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By Dominique Bonessi

Women arrive fully covered and once inside another part of their personality is revealed as they uncloak themselves.  The amenities and gym at Aspire Health and Wellness not only act as a place to relax and exercise, but it also an escape for women—well it certainly is an escape for me.

Turkish Bath

In previous blog posts I have mentioned interactions between men and women as being very minimal.  At the gym women can relax, take off their hijab, and be comfortable in their environment.  As an American experiencing an all-women’s gym for the very first time—after a week—I have learned so much about Jordanian women’s fitness, body image, and self-care.

Let me begin by saying that the culture of division between men and women has—in a way—affected women’s views towards fitness and exercise.  The gym is only a small—very small—part of the other amenities like steam room, spa, beauty salon, pool, and Turkish bath (which I am hoping to try out).  Most of the gym equipment is cardio machines and there is very little in the way of free weights, weight machines, and benches.  For being a small gym this is understandable, but again—as an American—I am so used to the idea of large weight area, cardio machines, and several weight machines.  While at the gym I’ve noticed that women tend to stick to the cardio machines, and when I started working out—with the little weights they had--I got stared at as if I were doing something out of the ordinary.  Truthfully, there is not a culture of fitness and exercise for women, but slowly this trend is changing.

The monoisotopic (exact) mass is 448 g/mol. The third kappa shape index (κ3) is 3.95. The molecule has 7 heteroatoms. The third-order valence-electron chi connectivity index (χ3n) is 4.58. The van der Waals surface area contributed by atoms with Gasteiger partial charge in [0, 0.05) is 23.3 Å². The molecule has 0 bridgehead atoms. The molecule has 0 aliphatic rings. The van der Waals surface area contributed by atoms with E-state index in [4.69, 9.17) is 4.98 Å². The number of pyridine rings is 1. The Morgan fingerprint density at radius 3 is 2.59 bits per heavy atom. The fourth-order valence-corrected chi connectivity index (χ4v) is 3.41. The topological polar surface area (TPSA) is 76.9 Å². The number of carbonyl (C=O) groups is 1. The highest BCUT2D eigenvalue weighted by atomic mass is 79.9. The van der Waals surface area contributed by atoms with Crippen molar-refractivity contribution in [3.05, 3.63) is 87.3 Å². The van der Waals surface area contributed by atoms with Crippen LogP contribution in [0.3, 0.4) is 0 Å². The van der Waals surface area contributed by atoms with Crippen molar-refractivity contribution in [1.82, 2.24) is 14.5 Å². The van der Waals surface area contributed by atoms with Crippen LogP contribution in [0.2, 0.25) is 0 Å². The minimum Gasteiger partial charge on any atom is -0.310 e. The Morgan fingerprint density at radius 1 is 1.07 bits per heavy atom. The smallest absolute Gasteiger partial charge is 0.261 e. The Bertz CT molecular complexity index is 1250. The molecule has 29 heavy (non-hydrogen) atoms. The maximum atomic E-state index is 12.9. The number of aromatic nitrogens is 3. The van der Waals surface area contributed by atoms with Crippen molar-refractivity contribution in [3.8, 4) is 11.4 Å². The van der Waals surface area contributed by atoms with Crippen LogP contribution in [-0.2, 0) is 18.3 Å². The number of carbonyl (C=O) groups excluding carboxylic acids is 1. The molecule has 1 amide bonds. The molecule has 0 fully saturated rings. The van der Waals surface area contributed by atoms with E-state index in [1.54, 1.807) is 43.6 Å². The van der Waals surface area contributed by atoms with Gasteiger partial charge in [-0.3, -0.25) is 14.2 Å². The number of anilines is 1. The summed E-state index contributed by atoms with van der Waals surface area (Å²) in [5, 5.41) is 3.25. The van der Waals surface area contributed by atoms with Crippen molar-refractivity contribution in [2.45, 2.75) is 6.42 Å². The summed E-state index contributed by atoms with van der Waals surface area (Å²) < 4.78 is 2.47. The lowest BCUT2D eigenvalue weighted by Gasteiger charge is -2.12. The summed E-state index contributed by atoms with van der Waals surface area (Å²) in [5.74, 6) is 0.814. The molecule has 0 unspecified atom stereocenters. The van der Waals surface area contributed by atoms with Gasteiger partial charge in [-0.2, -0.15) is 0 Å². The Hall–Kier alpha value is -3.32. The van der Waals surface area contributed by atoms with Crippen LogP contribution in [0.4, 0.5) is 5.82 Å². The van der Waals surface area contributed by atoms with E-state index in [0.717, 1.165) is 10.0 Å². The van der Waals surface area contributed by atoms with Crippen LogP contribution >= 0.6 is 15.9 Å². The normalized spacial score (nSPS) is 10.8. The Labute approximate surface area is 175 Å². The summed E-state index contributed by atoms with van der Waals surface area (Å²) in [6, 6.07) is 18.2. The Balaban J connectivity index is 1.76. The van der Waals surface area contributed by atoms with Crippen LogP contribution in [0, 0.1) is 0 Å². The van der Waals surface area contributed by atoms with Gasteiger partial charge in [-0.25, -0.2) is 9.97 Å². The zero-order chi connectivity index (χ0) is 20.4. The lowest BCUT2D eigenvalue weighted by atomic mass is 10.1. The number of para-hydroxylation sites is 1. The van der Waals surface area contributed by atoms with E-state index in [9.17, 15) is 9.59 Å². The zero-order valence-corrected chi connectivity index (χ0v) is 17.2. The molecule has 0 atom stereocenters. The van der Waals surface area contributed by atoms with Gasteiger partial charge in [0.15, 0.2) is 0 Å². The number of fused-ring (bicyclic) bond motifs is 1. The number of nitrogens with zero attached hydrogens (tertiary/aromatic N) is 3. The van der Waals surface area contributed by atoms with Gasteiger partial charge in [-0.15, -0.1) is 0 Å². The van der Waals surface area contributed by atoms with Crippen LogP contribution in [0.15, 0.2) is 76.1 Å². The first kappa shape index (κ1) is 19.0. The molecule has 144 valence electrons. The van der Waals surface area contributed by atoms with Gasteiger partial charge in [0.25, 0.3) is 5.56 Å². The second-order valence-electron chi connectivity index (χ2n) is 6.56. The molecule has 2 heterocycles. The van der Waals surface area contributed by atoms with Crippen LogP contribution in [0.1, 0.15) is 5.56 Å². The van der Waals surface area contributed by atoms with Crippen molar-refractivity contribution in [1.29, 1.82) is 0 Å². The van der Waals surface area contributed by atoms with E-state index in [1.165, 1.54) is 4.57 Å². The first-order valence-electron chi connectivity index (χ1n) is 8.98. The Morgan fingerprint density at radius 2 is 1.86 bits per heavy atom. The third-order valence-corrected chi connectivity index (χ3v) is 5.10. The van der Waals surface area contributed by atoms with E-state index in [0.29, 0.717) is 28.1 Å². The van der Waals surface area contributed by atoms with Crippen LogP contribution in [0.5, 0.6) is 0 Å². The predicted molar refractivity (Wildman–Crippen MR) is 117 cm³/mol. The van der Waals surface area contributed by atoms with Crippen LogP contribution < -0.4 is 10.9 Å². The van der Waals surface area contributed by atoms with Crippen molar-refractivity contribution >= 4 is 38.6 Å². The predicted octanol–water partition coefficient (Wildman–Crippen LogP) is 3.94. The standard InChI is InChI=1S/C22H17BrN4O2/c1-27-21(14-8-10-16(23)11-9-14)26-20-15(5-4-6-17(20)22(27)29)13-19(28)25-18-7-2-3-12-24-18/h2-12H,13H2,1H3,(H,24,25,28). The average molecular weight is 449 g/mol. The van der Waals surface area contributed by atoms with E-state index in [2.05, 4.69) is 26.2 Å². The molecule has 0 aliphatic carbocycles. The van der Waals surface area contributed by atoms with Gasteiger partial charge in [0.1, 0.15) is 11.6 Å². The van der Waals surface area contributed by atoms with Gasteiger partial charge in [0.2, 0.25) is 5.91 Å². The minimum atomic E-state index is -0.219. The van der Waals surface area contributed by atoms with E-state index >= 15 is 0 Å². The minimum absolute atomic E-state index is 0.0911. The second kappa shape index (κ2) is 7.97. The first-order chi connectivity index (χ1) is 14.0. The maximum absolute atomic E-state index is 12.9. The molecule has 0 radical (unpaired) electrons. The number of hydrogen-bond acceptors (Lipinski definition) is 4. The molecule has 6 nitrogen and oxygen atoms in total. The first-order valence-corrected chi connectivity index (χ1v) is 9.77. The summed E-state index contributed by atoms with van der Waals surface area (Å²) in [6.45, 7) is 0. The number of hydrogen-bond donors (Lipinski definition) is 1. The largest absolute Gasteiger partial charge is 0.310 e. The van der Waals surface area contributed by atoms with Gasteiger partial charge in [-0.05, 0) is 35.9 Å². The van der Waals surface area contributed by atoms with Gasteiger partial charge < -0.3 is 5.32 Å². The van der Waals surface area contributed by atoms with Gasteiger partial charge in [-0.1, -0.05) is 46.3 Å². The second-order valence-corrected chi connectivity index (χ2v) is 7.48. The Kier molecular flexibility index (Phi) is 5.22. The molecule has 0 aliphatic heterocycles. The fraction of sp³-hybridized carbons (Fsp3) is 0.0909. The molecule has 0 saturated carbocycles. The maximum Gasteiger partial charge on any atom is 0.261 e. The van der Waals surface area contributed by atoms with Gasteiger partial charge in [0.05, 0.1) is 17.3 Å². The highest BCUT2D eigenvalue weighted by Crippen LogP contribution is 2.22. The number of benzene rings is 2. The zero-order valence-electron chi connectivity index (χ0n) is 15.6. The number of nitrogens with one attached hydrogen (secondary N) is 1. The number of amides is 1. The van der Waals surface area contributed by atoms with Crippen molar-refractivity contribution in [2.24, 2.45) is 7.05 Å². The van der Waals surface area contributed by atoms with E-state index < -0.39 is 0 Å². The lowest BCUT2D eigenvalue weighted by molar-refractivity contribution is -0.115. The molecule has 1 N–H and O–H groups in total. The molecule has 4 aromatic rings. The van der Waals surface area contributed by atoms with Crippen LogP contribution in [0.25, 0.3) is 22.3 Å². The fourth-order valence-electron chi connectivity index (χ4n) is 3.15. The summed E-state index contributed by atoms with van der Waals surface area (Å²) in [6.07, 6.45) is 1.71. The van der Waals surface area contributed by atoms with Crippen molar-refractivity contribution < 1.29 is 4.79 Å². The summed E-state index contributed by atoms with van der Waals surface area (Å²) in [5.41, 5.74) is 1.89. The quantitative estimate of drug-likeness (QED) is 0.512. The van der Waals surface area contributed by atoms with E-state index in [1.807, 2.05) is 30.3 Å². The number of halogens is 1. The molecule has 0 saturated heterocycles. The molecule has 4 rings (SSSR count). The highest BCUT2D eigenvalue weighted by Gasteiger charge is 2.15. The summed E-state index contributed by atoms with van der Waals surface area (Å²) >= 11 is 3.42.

At Reclaiming Childhood, the program I volunteer at twice a week, girls learn about exercise, sports, healthy living, teamwork, and leadership.  This program was started by two American girls and it really speaks to the fact that many women don’t consider exercise.  A number of the girls in the program are either overweight or obese, and this program may be the only time of the week they have to get out and move.  However, that is not to say they are not concerned with self-care and body image.

Women in Jordan are gorgeous, they have excellent fashion sense, they know how to apply makeup like pros, and they take the time to pamper themselves.  This is one thing many American women should consider taking more time for themselves even with busy schedules.  Although it may be fair to say that many American women would say they do treat themselves, and that going to the gym on a daily or weekly basis is their method of self-care.

So maybe self-care and body image can take two forms exercise-fitness, and relaxation-rejuvenation.   I will say I am happy to come from a culture where exercise and fitness are seen as essential for a healthy lifestyle, but at the same time I could probably work on my self-relaxation and rejuvenation—now where is that Turkish bath!